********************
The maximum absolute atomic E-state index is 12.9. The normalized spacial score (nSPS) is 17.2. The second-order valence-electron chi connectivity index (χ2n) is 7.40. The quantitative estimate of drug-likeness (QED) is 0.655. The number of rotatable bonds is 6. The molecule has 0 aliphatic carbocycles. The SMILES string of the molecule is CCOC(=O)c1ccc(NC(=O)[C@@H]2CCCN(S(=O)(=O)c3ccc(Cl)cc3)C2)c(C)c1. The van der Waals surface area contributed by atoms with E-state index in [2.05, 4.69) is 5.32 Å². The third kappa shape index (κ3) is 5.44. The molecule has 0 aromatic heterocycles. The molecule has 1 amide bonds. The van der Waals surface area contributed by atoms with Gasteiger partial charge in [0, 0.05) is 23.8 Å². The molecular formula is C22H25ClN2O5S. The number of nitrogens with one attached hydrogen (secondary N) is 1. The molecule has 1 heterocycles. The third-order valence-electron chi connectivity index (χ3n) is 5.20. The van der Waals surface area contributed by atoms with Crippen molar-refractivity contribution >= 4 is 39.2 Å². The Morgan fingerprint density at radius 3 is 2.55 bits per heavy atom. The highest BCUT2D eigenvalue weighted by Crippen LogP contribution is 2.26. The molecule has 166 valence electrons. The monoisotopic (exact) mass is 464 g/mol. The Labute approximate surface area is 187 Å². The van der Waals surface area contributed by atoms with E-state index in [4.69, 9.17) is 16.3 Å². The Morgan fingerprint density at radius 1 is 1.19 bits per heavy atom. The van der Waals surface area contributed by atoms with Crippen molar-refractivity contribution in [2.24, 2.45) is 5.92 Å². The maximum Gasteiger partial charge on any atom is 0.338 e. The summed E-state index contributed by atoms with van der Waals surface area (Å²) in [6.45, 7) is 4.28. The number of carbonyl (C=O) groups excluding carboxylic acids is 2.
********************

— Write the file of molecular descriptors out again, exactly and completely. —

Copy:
The maximum absolute atomic E-state index is 12.9. The normalized spacial score (nSPS) is 17.2. The second-order valence-electron chi connectivity index (χ2n) is 7.40. The quantitative estimate of drug-likeness (QED) is 0.655. The number of rotatable bonds is 6. The molecule has 0 aliphatic carbocycles. The SMILES string of the molecule is CCOC(=O)c1ccc(NC(=O)[C@@H]2CCCN(S(=O)(=O)c3ccc(Cl)cc3)C2)c(C)c1. The van der Waals surface area contributed by atoms with E-state index in [2.05, 4.69) is 5.32 Å². The third kappa shape index (κ3) is 5.44. The molecule has 0 aromatic heterocycles. The molecule has 1 amide bonds. The van der Waals surface area contributed by atoms with Gasteiger partial charge in [0, 0.05) is 23.8 Å². The molecular formula is C22H25ClN2O5S. The number of nitrogens with one attached hydrogen (secondary N) is 1. The molecule has 1 heterocycles. The third-order valence-electron chi connectivity index (χ3n) is 5.20. The van der Waals surface area contributed by atoms with Crippen molar-refractivity contribution >= 4 is 39.2 Å². The Morgan fingerprint density at radius 3 is 2.55 bits per heavy atom. The highest BCUT2D eigenvalue weighted by Crippen LogP contribution is 2.26. The molecule has 166 valence electrons. The monoisotopic (exact) mass is 464 g/mol. The Labute approximate surface area is 187 Å². The van der Waals surface area contributed by atoms with E-state index in [4.69, 9.17) is 16.3 Å². The Morgan fingerprint density at radius 1 is 1.19 bits per heavy atom. The van der Waals surface area contributed by atoms with Crippen molar-refractivity contribution in [2.24, 2.45) is 5.92 Å². The maximum Gasteiger partial charge on any atom is 0.338 e. The summed E-state index contributed by atoms with van der Waals surface area (Å²) in [6.45, 7) is 4.28. The number of carbonyl (C=O) groups excluding carboxylic acids is 2.